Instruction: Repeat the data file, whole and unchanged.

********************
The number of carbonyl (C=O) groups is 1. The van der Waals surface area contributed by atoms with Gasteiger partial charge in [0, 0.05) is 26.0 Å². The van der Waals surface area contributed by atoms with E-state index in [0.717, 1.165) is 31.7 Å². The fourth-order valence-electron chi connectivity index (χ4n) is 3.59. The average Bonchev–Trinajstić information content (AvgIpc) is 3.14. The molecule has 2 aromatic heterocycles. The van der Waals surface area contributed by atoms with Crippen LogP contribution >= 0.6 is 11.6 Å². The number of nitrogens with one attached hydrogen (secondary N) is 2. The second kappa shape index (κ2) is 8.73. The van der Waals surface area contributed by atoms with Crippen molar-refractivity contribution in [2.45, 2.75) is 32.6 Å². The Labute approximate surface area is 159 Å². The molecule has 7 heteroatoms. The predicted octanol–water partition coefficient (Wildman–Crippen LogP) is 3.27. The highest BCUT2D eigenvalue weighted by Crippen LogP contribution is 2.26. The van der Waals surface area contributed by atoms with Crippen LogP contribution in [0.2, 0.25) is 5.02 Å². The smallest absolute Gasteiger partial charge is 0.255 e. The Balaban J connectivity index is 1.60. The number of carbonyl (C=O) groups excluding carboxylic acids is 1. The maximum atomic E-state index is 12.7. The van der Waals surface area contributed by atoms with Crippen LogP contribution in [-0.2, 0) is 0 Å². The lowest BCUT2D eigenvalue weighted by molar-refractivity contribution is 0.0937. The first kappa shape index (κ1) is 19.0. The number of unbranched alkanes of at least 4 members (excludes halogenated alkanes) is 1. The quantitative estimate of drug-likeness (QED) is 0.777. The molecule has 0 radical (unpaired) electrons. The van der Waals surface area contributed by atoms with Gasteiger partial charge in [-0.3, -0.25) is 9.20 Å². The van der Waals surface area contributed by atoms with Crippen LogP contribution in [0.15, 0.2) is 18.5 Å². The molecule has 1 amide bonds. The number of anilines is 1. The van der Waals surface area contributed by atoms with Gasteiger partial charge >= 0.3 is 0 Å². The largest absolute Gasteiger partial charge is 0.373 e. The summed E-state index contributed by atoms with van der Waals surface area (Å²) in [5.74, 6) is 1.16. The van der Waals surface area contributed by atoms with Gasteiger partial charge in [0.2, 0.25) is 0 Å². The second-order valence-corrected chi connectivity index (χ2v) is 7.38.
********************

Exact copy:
The number of carbonyl (C=O) groups is 1. The van der Waals surface area contributed by atoms with Gasteiger partial charge in [0, 0.05) is 26.0 Å². The van der Waals surface area contributed by atoms with E-state index in [0.717, 1.165) is 31.7 Å². The fourth-order valence-electron chi connectivity index (χ4n) is 3.59. The average Bonchev–Trinajstić information content (AvgIpc) is 3.14. The molecule has 2 aromatic heterocycles. The van der Waals surface area contributed by atoms with Crippen LogP contribution >= 0.6 is 11.6 Å². The number of nitrogens with one attached hydrogen (secondary N) is 2. The second kappa shape index (κ2) is 8.73. The van der Waals surface area contributed by atoms with Crippen molar-refractivity contribution in [2.45, 2.75) is 32.6 Å². The Labute approximate surface area is 159 Å². The molecule has 7 heteroatoms. The predicted octanol–water partition coefficient (Wildman–Crippen LogP) is 3.27. The highest BCUT2D eigenvalue weighted by Crippen LogP contribution is 2.26. The van der Waals surface area contributed by atoms with Crippen LogP contribution in [0.2, 0.25) is 5.02 Å². The smallest absolute Gasteiger partial charge is 0.255 e. The Balaban J connectivity index is 1.60. The number of carbonyl (C=O) groups excluding carboxylic acids is 1. The maximum atomic E-state index is 12.7. The van der Waals surface area contributed by atoms with Crippen LogP contribution in [-0.2, 0) is 0 Å². The lowest BCUT2D eigenvalue weighted by molar-refractivity contribution is 0.0937. The first kappa shape index (κ1) is 19.0. The number of unbranched alkanes of at least 4 members (excludes halogenated alkanes) is 1. The quantitative estimate of drug-likeness (QED) is 0.777. The molecule has 0 radical (unpaired) electrons. The van der Waals surface area contributed by atoms with Gasteiger partial charge in [-0.3, -0.25) is 9.20 Å². The van der Waals surface area contributed by atoms with Crippen LogP contribution in [0.15, 0.2) is 18.5 Å². The molecule has 1 amide bonds. The number of anilines is 1. The van der Waals surface area contributed by atoms with Gasteiger partial charge >= 0.3 is 0 Å². The largest absolute Gasteiger partial charge is 0.373 e. The summed E-state index contributed by atoms with van der Waals surface area (Å²) in [5.74, 6) is 1.16. The van der Waals surface area contributed by atoms with Gasteiger partial charge in [0.2, 0.25) is 0 Å². The second-order valence-corrected chi connectivity index (χ2v) is 7.38.